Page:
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  ScienceZoologyMammalsOrder Rodentia
 
northern flying squirrelNorthern Flying Squirrel

Glaucomys sabrinus

Description

Northern flying squirrels range from about 7 to 10 inches in length, not including the tail, which is generally about 80% as long as the body. They have silky gray and cinnamon brown fur, with white-tipped and gray-based belly hairs. Both sexes are similar in size and coloration. The most distinguishing feature of the flying squirrel is a web of furred skin along both sides of the body extending from the foreleg to the hindleg and ending on the tail.

Distribution and Habitat

The northern flying squirrel ranges from the treeline in Alaska and Canada southward to northern California and Colorado, and from central Michigan and Wisconsin into northern North Carolina and Tennessee. It is most commonly found in areas dominated by conifers, but are also found in deciduous and mixed forests.

Habits and Behaviors

Strictly nocturnal, northern flying squirrels are active for about two hours beginning an hour after sunset, and again for about one-and-a-half to two hours before sunrise. They rest by day in hollows in trees and will also use roof spaces, outbuildings and bird nesting boxes.

Female northern flying squirrels are territorial, but males are not. Groups of up eight adults and juveniles may share a single nest, especially during the winter.

Diet

Like most squirrels, the northern flying squirrel feeds on nuts, acorns, fungi, and lichens, supplemented by fruits, buds, sap, and the occasional insect and bird egg. Food is often hoarded in order to ensure a steady supply during the winter months.

Reproduction

Breeding takes place between March and May, with one to six young born after a gestation period of 37 to 42 days. Young are weaned after about two months, and are able to live on their own after about three months. Sexual maturity is reached at about one year of age.

Flight Abilities

One could say that flying squirrels do not truly fly because they do not have wings like birds or bats, and such a statement would be somewhat true. However, to say that a flying squirrel simply glides from one tree to another would actually be quite far from the truth. In fact, the only real difference between birds/bats and flying squirrels is that the former are capable of powered flight, whereas the latter engage in controlled flight without wing beats.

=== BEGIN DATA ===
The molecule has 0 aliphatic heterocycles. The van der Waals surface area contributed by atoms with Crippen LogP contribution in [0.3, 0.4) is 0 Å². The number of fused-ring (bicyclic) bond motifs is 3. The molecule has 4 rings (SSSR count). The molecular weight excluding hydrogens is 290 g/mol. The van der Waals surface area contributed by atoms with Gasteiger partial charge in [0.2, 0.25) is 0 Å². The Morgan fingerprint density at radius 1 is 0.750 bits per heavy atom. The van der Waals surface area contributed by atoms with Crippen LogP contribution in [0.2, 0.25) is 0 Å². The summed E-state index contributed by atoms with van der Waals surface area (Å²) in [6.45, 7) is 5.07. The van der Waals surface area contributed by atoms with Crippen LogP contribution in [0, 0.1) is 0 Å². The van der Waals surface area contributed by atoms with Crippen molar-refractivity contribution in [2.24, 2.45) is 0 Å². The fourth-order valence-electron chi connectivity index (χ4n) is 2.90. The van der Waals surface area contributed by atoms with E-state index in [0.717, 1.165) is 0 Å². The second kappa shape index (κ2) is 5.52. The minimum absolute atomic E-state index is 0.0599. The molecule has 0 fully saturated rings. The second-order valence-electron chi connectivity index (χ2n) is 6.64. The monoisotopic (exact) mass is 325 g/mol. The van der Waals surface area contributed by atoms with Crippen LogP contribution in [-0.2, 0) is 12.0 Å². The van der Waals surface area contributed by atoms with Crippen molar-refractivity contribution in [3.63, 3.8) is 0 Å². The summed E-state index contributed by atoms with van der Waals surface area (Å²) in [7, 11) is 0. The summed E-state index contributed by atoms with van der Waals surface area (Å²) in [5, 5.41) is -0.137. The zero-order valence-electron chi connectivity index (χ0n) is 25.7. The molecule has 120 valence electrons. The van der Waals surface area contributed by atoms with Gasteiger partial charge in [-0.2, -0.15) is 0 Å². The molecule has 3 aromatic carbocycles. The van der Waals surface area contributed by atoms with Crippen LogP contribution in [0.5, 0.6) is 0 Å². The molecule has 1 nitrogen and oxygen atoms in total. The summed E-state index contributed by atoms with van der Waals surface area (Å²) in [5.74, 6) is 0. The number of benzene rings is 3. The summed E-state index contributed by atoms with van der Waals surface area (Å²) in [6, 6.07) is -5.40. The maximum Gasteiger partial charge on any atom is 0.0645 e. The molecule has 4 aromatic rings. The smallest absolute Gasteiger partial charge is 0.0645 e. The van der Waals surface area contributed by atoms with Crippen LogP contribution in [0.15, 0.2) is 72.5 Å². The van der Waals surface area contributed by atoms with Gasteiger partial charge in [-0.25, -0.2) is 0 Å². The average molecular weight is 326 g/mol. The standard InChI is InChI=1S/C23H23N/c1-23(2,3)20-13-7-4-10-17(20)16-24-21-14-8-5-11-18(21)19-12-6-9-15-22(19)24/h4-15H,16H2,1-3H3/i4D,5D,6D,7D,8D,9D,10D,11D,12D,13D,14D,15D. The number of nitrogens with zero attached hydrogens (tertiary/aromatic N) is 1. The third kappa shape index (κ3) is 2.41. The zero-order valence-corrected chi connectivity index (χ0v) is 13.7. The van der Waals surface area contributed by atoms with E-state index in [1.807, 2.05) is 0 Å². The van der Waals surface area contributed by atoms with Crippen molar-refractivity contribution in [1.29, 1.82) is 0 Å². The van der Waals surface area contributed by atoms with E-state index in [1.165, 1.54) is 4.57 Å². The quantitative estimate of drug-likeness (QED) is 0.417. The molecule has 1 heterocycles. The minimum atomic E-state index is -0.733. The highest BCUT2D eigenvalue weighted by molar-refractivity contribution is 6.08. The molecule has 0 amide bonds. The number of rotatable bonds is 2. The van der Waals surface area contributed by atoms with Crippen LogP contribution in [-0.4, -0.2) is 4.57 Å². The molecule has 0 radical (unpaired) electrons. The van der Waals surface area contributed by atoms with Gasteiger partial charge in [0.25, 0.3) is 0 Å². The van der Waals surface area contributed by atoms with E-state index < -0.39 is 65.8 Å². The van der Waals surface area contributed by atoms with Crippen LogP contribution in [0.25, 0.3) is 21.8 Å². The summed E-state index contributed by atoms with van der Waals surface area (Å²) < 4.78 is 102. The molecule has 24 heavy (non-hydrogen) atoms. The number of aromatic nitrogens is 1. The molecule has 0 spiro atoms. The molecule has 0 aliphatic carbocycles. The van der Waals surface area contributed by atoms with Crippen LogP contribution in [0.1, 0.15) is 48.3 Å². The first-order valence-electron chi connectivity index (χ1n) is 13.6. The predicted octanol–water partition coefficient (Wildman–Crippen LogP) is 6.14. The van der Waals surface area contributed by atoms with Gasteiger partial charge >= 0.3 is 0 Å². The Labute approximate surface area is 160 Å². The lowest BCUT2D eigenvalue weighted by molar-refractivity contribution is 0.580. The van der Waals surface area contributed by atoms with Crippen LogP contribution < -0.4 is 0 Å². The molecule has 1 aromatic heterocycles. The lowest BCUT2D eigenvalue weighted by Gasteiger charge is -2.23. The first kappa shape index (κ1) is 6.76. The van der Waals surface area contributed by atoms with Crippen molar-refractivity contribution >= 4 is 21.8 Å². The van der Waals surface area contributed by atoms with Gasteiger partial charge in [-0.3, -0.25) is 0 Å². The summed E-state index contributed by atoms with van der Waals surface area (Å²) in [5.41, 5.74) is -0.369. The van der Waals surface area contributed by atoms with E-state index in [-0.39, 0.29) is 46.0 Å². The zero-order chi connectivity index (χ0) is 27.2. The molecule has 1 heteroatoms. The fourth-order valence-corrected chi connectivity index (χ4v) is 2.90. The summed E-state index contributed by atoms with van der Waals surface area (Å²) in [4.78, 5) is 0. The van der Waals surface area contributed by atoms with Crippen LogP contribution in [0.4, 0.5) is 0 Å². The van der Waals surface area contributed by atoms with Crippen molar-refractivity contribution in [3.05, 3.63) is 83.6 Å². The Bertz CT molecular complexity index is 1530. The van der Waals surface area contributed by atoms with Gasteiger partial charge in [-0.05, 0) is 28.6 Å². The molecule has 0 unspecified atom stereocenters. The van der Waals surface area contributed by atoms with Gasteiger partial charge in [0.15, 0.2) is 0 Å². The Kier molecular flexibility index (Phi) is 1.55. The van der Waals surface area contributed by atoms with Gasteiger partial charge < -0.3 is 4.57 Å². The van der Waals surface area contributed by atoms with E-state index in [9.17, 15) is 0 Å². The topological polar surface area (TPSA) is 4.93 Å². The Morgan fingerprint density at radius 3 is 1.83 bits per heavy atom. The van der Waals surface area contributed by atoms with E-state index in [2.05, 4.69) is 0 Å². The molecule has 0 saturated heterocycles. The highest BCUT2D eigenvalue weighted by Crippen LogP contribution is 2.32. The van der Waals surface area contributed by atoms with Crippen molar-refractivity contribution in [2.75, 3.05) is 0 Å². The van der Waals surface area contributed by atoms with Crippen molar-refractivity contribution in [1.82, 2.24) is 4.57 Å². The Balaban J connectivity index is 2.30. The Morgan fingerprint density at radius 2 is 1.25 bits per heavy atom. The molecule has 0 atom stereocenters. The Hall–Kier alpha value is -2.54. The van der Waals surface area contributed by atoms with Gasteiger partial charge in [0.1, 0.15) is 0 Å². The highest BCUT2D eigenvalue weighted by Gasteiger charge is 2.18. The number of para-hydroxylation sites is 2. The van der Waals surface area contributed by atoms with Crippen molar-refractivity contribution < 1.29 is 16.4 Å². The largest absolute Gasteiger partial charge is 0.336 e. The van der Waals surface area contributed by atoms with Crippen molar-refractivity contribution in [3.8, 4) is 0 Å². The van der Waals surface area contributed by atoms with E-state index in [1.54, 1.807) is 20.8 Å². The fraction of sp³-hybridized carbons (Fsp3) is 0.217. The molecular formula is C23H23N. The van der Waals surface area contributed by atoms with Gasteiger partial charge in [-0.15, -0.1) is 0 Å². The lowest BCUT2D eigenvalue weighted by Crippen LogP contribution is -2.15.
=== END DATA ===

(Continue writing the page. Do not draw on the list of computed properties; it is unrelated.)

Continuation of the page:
a flying squirrel in flightBefore becoming airborne a flying squirrel leans its head first to one side then to the other, getting a "fix" on the distance and direction it must travel to its desired landing spot. After determining where it wishes to land, the squirrel leans forward, pushes with its hind legs and spreads all four legs at right angles to the body so the flying membranes form a near-perfect square. In flight, the squirrel uses its tail as a balance and a rudder to help keep it on course. In addition, by dropping the legs of one side, to give added lift to the membrane on the other side, the squirrel can bank or turn sharply. It can also dive steeply and use the speed to rise steeply at the end of the dive.

coming in for a landingOn landing, the squirrel immediately races around to the other side of the tree, a precaution against attack from a predator while still recovering from the landing.

Although most glides are simple, from one tree to another in a direct line, flying squirrels have been seen to make right-angled turns, lateral loops, spiral ascents and other aerobatics. They have even been seen to change their minds in mid-flight, turn completely around and land again on the exact spot from which they had just taken off.

Young flying squirrels make their first short flights, under the close supervision of their mothers, at about one month of age.

Scientific Classification

Phylum Chordata
Subphylum Vertebrata
Class Mammalia
Order Rodentia
Suborder Sciurognathi
Family Sciuridae
Subfamily Pteromyinae
Genus and Species Glaucomys sabrinus


Animal Diversity Web http://animaldiversity.org/accounts/Glaucomys_sabrinus/

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  The Robinson Library > Science > Zoology > Mammals > Order Rodentia

This page was last updated on September 21, 2015.

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